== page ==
Alita: Battle Angel (Movie Review)

Last Updated on July 30, 2021

PLOT: Five hundred years into the future, after a catastrophic war has left earth almost uninhabitable, only the poor are left to wander the surface, while the wealthy live in the sky city of Zalem. While scouring a junkyard for parts, Dr. Ido (Christoph Waltz), who specializes in treating cyborgs, comes across the discarded body of a young cyborg with a human brain. Naming her Alita (Rosa Salazar), he rebuilds her body and takes her in as a surrogate daughter, but sinister forces want the lost technology contained in Alita’s mind and body for themselves.

REVIEW: I’ll admit that I was skeptical when it came to ALITA: BATTLE ANGEL. I must admit that I have no familiarity with the manga whatsoever, but after watching the first trailer, it looked like an expensive mess. However, I felt the same way after watching the trailer for James Cameron’s last foray into sci-fi, AVATAR, only to come around when I saw Pandora depicted in state-of-the-art, immersive IMAX 3D. While yes, Cameron only wrote and produced ALITA: BATTLE ANGEL, enough of his sensibility is present for me to have felt the same way about the tactile, immersive universe they depict here.

The fact is, you really can’t judge this movie by the trailers because, more so than in a lot of films, you need a bit of time to get used to the onscreen reality. Once you settle in (which admittedly takes a good twenty minutes or so) you find yourself totally invested, and scenes from the trailer which may have seemed silly taken out of context work fantastically well in the film itself.

Director Robert Rodriguez wound-up being the perfect choice to fill-in for Cameron, as he’s really adapted his own sensibility to serve-up a film that you’d swear was directed by Cameron himself if you didn’t know better. Now, this doesn’t mean the film is perfect. Once Cameron gave up R-rated action movies, he changed his style and embraced an old-fashioned approach that might strike some as corny. ALITA has some of that — specifically in the gooey teen romance between the titular heroine and her on-screen love interest, Hugo (Keean Johnson). However, corny doesn’t mean ineffective, and the simplicity of the storytelling in some regards makes the film all the easier to get sucked into.

It helps that the VFX are absolutely amazing. I hate 3D, but mark my words, that format is the only way to see this. IMAX 3D is even better, given the shifting aspect ratios. The technology to animate Alita is astounding, as she never feels like a walking special effect, helped no doubt by the fact that Rosa Salazar gives a terrific, star-making performance. Like Andy Serkis has done in his films, it makes you reconsider the limits of motion capture, as this feels like a fully realized performance. She gives Alita a soul.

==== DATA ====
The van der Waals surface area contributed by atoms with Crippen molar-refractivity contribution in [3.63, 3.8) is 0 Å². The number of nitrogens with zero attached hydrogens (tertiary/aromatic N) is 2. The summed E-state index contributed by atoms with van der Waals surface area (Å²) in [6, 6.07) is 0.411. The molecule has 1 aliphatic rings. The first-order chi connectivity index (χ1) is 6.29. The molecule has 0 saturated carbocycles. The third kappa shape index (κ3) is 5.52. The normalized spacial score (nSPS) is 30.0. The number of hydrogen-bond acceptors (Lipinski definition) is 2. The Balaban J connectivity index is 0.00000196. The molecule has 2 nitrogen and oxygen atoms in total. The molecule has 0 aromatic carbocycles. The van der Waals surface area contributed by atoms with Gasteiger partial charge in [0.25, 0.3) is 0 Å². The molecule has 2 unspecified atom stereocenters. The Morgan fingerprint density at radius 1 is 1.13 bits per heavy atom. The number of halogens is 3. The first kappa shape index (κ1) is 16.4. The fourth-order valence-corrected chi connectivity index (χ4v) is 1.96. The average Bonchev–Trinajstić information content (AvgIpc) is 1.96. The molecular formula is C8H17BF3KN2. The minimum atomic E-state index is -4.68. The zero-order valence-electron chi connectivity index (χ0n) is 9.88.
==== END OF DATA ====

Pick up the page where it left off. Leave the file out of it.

The problem, though, is that Salazar is so good, some of the others come up short. One person who seemed miscast is Christoph Waltz. While effective when Ido is playing sweet and fatherly, he also has to jump in on a few of the action scenes, and Waltz isn’t convincing wielding giant weapons. Maybe Ido is supposed to look silly in action, but it takes you out of the film to a certain degree. Jeff Fahey has a tiny cameo and I couldn’t help but wonder how he might have fared instead.

The villains are also a little weak. Mahershala Ali camps it up as an evil entrepreneur, Vector, although he’s presented as a subordinate to the real, mostly off-screen villain. It’s tough to see him as a real threat to the invincible Alita. Of the baddies, Jackie Earle Haley, in a motion-capture performance as the towering Grewishka, comes off the best, while Jennifer Connelly brings some much-needed humanity as her more ambiguous character.

While sometimes a mixed bag, ALITA: BATTLE ANGEL is more often than not a total blast, and the two-hour running time whizzes by. The drag is, the story is missing its third act which clearly is being used as the foundation for a sequel, but who knows if one will ever happen? I tend to dislike blatant franchise building, especially when a follow-up isn’t guaranteed. That said, as much as box office prognosticators have been pegging this as a future flop, the non-critic audience I saw this with in Montreal absolutely ate it up. In fact, many attendees were there for their second screening, already cosplaying as their favorite characters. It may open soft and get mixed reviews by critics that are too put-off by its inherent silliness, but word of mouth on ALITA may take people by surprise. I walked in all set to hate what I thought would be a loud, obnoxious wannabe franchise startedr, but it totally won me over. There’s something more to ALITA than the trailers are able to evoke. Hopefully, folks will give it a shot.


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About the Author

Chris Bumbray began his career with JoBlo as the resident film critic (and James Bond expert) way back in 2007, and he has stuck around ever since, being named editor-in-chief in 2021. A voting member of the CCA and a Rotten Tomatoes-approved critic, you can also catch Chris discussing pop culture regularly on CTV News Channel.